Hello and welcome to Game Design Inspirations! GDI is a weekly bite-sized nugget of brilliant game design, taken from the games that I play “for research purposes”.
Fire Emblem games have traditionally been tactical role playing games on Nintendo consoles. Fire Emblem Heroes is an anomaly for Intelligent Systems, as it’s the first Fire Emblem game that they’ve released for mobile.
It’s usually difficult to transition a game franchise from being a premium console experience to mobile free to play. Intelligent Systems though have not only succeeded in doing so, but have also created one of the best games in the Fire Emblem series along the way.
Live operations for the game has also been on point. The game launched smoothly on release date, without any of the server issues that usually plague the release of popular titles.
Like clockwork, new characters are added every two weeks, and new mechanics and UX improvements are added to the game once a month. These improvements are communicated early and frequently to players through an in-game messaging system, and also through their social media channels.
Fire Emblem Heroes is not only a prime example of how to successfully adapt a game from console to mobile — it’s a masterclass in making and running a mobile free to play game, period.
In one of the game’s most recent patches a mysterious new resource was introduced: the Sacred Coin.
Sacred Coins are given as a reward for players that are able to achieve a high enough rank on one of the game’s new game modes: Arena Assault.
30 Sacred Coins (plus a few thousand feathers that are used to upgrade characters) are given to players ranked 1 to 100. Players lower in rank are given less, with only the top 300,000 players awarded with coins.
Arena Assault ranks are resolved only once every week, so a player can only get at most 30 coins every week.
Intelligent Systems did not say what the Sacred Coins will be used for. Players have no idea what their value is, but at least 300,000 players are playing the game and hoarding them.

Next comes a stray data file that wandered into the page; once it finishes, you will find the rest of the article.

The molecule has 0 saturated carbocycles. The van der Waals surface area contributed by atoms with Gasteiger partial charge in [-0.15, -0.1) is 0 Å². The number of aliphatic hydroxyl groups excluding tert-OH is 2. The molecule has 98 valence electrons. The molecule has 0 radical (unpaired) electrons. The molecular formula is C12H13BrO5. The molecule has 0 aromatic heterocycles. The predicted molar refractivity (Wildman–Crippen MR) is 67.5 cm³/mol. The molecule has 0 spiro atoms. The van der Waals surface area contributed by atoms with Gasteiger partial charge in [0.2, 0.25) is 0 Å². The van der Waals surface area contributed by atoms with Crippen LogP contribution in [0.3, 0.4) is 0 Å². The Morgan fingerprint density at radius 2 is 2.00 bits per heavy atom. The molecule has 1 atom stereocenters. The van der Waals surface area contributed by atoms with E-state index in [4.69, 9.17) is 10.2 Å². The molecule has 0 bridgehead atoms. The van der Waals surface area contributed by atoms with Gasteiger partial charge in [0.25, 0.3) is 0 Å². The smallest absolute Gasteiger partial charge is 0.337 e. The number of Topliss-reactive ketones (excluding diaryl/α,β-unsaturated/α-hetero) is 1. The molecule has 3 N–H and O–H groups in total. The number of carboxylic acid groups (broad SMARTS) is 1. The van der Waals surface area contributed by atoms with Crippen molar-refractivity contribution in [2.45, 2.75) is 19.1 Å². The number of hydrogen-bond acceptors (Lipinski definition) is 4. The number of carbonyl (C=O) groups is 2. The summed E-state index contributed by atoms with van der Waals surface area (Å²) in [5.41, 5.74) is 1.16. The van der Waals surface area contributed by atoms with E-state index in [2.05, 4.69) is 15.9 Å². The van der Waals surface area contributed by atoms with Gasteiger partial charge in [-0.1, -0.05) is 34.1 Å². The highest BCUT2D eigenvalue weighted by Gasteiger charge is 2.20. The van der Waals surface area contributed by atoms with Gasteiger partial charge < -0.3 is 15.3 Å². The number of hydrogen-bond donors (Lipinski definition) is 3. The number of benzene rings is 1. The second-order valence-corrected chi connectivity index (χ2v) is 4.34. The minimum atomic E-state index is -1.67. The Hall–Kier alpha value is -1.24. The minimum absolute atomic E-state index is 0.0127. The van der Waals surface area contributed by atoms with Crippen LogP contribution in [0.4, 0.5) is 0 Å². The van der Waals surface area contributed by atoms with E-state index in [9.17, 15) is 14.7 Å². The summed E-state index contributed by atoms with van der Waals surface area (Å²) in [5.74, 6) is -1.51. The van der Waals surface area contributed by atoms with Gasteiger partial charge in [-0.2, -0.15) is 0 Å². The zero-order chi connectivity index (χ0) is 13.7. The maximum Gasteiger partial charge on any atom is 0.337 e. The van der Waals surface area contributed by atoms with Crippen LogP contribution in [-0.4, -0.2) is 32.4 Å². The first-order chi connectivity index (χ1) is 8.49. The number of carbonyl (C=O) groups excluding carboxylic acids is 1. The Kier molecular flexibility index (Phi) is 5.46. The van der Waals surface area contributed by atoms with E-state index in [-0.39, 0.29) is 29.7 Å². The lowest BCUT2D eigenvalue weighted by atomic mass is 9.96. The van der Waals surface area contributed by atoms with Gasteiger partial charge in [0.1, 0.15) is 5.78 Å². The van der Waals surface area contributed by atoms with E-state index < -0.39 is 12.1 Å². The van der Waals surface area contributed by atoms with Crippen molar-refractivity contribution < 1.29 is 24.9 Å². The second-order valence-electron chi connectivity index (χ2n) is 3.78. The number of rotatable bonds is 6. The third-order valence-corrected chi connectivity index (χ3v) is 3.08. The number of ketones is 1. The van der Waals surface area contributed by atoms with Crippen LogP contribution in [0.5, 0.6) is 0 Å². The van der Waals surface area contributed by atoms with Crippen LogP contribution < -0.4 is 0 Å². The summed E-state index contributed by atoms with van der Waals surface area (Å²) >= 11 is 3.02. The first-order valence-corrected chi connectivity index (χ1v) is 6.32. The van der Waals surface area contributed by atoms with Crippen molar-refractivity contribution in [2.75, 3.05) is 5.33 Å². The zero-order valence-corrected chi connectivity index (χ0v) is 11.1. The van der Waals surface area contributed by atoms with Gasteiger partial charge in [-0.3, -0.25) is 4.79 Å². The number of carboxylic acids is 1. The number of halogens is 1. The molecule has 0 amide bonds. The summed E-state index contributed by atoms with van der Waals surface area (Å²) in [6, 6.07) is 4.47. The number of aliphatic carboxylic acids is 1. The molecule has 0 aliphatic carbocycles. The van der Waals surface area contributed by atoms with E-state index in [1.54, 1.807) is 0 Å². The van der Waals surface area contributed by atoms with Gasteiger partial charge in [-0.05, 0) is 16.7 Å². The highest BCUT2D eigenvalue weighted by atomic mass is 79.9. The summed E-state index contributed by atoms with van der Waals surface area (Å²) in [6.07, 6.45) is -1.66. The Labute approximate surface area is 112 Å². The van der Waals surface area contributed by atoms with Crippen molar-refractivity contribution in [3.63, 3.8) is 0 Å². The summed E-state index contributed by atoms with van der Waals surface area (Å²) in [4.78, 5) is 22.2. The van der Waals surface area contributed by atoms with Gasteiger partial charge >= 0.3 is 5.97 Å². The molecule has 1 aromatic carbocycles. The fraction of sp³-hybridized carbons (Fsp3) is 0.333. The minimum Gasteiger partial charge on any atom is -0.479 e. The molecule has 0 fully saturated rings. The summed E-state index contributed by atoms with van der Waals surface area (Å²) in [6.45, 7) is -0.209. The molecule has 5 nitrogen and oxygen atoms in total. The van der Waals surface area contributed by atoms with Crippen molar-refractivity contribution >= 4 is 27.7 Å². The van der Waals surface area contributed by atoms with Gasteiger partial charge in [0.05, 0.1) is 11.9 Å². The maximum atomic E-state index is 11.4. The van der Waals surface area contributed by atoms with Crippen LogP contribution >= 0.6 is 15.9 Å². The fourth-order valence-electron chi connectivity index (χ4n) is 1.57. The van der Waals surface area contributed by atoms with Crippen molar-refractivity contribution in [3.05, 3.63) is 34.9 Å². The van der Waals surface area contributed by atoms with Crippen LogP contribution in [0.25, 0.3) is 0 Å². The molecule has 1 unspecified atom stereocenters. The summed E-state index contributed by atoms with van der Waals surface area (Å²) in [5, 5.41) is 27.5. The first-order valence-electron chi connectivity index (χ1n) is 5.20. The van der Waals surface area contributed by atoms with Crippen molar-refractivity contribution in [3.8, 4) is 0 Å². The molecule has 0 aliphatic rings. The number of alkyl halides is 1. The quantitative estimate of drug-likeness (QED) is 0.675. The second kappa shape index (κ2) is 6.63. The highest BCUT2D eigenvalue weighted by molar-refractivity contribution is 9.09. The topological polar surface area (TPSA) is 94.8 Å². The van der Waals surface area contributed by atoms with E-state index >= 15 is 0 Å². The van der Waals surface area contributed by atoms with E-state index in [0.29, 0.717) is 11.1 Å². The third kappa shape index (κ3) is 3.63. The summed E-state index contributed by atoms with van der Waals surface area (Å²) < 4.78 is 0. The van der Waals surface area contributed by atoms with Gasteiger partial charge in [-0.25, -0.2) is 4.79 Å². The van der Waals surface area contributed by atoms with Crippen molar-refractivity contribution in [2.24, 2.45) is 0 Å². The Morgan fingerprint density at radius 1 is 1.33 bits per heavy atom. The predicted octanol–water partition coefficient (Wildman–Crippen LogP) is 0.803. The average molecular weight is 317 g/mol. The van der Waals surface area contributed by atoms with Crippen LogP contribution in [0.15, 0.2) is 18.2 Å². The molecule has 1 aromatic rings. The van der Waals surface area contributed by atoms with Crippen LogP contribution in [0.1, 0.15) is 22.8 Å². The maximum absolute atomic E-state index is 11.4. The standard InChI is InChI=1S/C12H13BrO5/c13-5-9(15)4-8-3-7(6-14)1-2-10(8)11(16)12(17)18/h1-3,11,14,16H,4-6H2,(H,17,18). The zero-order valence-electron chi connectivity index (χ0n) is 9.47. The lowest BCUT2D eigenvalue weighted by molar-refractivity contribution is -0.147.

What is the value of a Sacred Coin, if we don’t even know what they’ll be used for?
The introduction of Sacred Coins has added an element of speculation and suspense to the game, as players eagerly await an announcement on what they can be used on. Will they be similar to Feathers, which can be used to upgrade characters? Or are they like the game’s base hard currency, Orbs, which can be used to summon characters? Maybe they’re going to be used for something else entirely!
The Sacred Coin is also an interesting case for determining the value of a resource. An Orb is something we can easily pin a value to — as a hard currency, they can be bought for real money at approximately $0.50 a piece. Sacred Coins, on the other hand, are only earned through successfully completing an action. Would it be possible then to find a value assigned to a Sacred Coin, similar to how we compute the eCPM of a rewarded video ad?
Even as we don’t know anything about Sacred Coins yet though, most players already have a high degree of confidence in their value. This confidence isn’t actually rooted on the coin’s current usability, but rather on one important metric: player trust.
Players have seen how Fire Emblem Heroes has steadily improved, week after week. They’ve seen how new mechanics and characters are thoughtfully introduced, balanced, and effectively communicated by Intelligent Systems to players even before they go live. The players’ trust may not be an easily measurable metric, but it’s undoubtedly one of the biggest influences on how we value an unknown currency.
Compare this with a haphazardly updated game, where the currency a player earns is always under threat of being wiped on the next patch. Intelligent Systems have done a great job maintaining their players’ trust, and it’s this trust that gives the Sacred Coins their value.
In any case, Sacred Coins will probably be worth more than the orbs i used on my last pull.
Dang it, I already have 10 of those!
Today’s Moment of Zen:
“gold is valuable as a currency or investment because we believe it is valuable (which is the same reason for valuing money itself). Gold’s value as currency is an abstract social construct.”
― Paul Vigna, The Age of Cryptocurrency: How Bitcoin and Digital Money Are Challenging the Global Economic Order
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